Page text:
The Office for National Statistics has been transforming its international migration statistics using a range of new and existing data sources. Better use of data held across government will underpin the future of the UK’s migration statistics. Jay Lindop explains why the latest estimates will be the last to use the International Passenger Survey and why today’s figures reinforce the need to progress the move to a new system.
Historically, migration estimates have been based on the International Passenger Survey, carried out at ports and airports. However, we’ve long acknowledged that the IPS has been stretched beyond its original purpose and that we need to use all available data to fully understand international migration in an increasingly complex world.
Travel restrictions, enforced across the world, have affected travel to and from the UK since the turn of the year. They have also affected the ONS’ face-to-face survey operation, with the suspension of IPS on 16 March 2020 and no current date for re-commencing to measure tourism and its value which was the purpose for which it was originally designed.
We will be delivering new measures of migration based on administrative data from November 2020 onwards. Therefore, this is last MSQR using the IPS for headline estimates.
What does the data show?
In the year ending March 2020, around 313,000 more people moved to the UK, intending to stay for 12 months or more than left the UK (net migration, the balance between immigration and emigration)
Over the year, around 715,000 people moved to the UK (immigration) and around 403,000 people left the UK (emigration). The increase in immigration and net migration is being driven by an increase in non-EU nationals arriving in the UK for study reasons.
While collecting data for the 2020 Q1 International Passenger Survey (IPS), there was an overestimation in the number of non-EU students, particularly students coming from Asia. While this trend of increasing non-EU student migration was backed up by Home Office Visa data, the scale of the rise was not.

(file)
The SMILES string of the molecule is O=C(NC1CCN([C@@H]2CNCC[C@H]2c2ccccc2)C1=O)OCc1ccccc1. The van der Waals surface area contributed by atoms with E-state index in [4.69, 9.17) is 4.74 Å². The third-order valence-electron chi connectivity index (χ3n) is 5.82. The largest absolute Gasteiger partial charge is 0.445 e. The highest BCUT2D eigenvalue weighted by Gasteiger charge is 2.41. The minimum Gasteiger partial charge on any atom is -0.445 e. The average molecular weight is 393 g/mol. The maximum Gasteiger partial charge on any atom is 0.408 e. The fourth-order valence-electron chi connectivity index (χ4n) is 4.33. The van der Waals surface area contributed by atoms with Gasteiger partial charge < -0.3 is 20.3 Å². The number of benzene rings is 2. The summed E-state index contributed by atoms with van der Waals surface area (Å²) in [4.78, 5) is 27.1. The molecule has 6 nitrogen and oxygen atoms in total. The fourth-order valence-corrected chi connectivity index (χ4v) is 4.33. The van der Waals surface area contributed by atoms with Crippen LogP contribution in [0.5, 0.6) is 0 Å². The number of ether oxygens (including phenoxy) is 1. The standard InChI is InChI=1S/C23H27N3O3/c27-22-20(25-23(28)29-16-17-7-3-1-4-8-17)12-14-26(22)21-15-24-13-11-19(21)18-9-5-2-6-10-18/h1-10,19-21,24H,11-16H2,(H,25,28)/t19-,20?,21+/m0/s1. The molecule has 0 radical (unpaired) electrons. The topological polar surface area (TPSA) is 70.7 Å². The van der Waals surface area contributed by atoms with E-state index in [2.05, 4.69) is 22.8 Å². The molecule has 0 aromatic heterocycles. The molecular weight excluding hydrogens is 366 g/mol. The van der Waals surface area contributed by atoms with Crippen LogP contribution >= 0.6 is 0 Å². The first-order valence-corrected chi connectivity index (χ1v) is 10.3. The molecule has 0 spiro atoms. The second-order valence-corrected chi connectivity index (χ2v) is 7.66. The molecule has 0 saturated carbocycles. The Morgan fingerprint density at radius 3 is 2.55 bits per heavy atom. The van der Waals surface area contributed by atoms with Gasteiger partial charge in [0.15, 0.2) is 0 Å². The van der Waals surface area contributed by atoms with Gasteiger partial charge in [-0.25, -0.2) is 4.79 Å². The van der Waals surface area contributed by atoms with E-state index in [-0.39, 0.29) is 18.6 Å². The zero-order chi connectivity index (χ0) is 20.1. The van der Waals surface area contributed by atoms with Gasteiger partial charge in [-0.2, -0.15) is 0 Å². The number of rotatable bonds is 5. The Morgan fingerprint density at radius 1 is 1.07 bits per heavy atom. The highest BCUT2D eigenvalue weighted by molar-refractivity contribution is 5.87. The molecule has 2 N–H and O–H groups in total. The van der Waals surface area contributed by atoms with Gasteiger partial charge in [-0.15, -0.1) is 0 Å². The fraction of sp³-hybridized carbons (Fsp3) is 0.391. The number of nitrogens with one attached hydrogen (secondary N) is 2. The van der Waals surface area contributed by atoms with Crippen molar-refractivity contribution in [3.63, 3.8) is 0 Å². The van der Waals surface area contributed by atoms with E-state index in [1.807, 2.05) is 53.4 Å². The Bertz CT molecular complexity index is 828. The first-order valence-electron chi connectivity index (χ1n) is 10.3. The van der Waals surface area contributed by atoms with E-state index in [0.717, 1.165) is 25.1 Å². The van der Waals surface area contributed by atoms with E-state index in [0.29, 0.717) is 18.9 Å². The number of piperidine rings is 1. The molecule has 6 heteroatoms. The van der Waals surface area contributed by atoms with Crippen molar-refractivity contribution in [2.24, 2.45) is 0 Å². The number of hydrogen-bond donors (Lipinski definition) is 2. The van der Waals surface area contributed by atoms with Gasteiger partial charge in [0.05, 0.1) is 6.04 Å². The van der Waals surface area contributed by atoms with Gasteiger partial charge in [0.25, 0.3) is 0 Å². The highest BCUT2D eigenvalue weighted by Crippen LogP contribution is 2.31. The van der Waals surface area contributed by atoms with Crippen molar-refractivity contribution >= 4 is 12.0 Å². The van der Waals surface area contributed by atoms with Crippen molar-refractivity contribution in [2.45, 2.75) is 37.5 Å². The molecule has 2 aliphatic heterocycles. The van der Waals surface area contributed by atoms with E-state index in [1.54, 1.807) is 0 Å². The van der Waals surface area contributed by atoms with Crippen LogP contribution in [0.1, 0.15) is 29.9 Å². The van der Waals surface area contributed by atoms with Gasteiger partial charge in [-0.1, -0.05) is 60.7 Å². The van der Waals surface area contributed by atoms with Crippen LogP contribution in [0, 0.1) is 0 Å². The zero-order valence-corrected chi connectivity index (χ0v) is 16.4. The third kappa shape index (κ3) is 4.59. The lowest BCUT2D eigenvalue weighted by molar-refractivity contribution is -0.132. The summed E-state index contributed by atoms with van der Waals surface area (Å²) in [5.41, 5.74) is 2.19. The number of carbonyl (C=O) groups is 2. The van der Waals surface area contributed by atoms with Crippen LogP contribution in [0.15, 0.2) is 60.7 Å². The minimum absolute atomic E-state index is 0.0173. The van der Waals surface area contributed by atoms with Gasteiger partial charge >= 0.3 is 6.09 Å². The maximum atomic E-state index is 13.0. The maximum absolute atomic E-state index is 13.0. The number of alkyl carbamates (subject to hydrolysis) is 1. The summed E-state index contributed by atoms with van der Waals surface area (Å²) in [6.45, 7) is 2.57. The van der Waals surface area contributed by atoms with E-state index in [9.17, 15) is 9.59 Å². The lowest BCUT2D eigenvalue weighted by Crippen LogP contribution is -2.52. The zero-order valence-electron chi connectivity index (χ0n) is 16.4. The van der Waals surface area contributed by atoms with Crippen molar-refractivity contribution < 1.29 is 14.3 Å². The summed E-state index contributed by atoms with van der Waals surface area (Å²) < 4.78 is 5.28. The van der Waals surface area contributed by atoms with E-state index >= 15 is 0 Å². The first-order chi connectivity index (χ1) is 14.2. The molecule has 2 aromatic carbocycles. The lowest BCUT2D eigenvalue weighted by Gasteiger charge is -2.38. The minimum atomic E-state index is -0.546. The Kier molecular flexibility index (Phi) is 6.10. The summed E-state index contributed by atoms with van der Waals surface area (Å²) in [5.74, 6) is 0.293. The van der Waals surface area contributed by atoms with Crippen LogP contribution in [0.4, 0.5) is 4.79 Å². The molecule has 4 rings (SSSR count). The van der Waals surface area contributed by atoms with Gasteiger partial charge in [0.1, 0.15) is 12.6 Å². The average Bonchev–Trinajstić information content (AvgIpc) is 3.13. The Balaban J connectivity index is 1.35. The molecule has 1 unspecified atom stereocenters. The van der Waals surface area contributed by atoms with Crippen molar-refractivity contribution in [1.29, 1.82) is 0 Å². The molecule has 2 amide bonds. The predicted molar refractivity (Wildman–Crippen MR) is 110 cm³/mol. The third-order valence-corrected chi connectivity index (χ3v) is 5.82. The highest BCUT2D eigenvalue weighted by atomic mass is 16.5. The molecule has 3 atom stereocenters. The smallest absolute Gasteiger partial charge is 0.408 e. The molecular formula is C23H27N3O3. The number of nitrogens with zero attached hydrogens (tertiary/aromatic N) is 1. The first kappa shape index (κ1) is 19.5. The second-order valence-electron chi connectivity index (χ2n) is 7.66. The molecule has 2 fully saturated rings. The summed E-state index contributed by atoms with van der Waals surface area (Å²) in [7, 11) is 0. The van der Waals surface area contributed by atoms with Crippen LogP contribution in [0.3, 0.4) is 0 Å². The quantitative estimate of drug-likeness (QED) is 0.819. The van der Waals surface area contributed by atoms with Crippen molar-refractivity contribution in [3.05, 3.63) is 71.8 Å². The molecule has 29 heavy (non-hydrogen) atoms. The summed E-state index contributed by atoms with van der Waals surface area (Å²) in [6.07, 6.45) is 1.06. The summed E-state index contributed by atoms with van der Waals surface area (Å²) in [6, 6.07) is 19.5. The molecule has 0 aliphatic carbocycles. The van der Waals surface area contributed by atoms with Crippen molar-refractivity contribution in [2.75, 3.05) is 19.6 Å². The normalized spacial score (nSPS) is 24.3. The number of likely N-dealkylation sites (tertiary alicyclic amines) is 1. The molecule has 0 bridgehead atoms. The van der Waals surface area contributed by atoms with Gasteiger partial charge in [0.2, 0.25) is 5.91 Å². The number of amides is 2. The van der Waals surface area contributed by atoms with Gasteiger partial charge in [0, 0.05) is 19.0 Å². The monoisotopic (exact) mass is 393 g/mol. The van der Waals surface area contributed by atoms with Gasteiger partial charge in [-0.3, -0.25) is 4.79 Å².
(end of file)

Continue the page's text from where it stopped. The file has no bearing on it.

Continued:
From previous analysis we know that the IPS is more susceptible to sampling variability for students as most arrive in clusters, often at the start of academic terms for new courses.
Making use of all available data sources
In line with existing transformation work, and to account for the unexpected large rise in IPS figures most likely due to sampling variability, we used Home Office visa data to adjust the long term international migration non-EU immigration figures. In doing so we drew on our experience in 2017 and 2018 of monitoring, adjusting and ultimately revising student migration figures following an unexpected decrease in the number of non-EU citizens coming the UK to study seen in 2016. Subsequent analysis suggested the sample missed some students and was revised accordingly in February 2019.
We believe that our figures with the adjustment provides the best current estimate of long term international migration based on all sources.
Comparability with other sources
The most recent labour market figures showed a big drop in EU and non-EU nationals working. Sectors like hospitality have been hugely affected, and that is where you find a disproportionate number of non-UK workers. However, we must urge caution in comparing LFS findings to international migration numbers. We have been clear you can’t use employment data for migration estimates.
Firstly, the labour market figures are looking at what was happening at the height of the pandemic – in the months April to June. The most recent MSQR data are for January to March. The LFS also includes short-term and seasonal workers.
As a response to the COVID-19 pandemic, the LFS has also recently moved from the first contact being a face-to-face household based survey to become an entirely telephone based survey. Households such as rental accommodation or those occupied by young people, are less likely to have a landline and may be under represented in the LFS. As the non-UK population contains a higher proportion of young people and those living in rented accommodation, LFS data may underestimate the size of the non-UK population.
We won’t have further IPS data for migration and this recent update provides detail on how better use of data held across government will underpin migration statistics in the future. This MSQR is therefore the final report we will publish using it for our headline estimates.
Now is the right time to focus our efforts on harnessing the power of administrative data for public good, building on the good progress already made through our population and migration transformation programme working alongside statisticians in other government departments.
There is lots of data out there and we are working through accessibility requirements. What is clear is that November’s MSQR will not be an MSQR as you know it. We are on a journey and that will be clearer in January when the government’s new immigration system is in place. But, over time, bringing this data together will give us a richer and deeper understanding of migration and new insights on how our population is changing.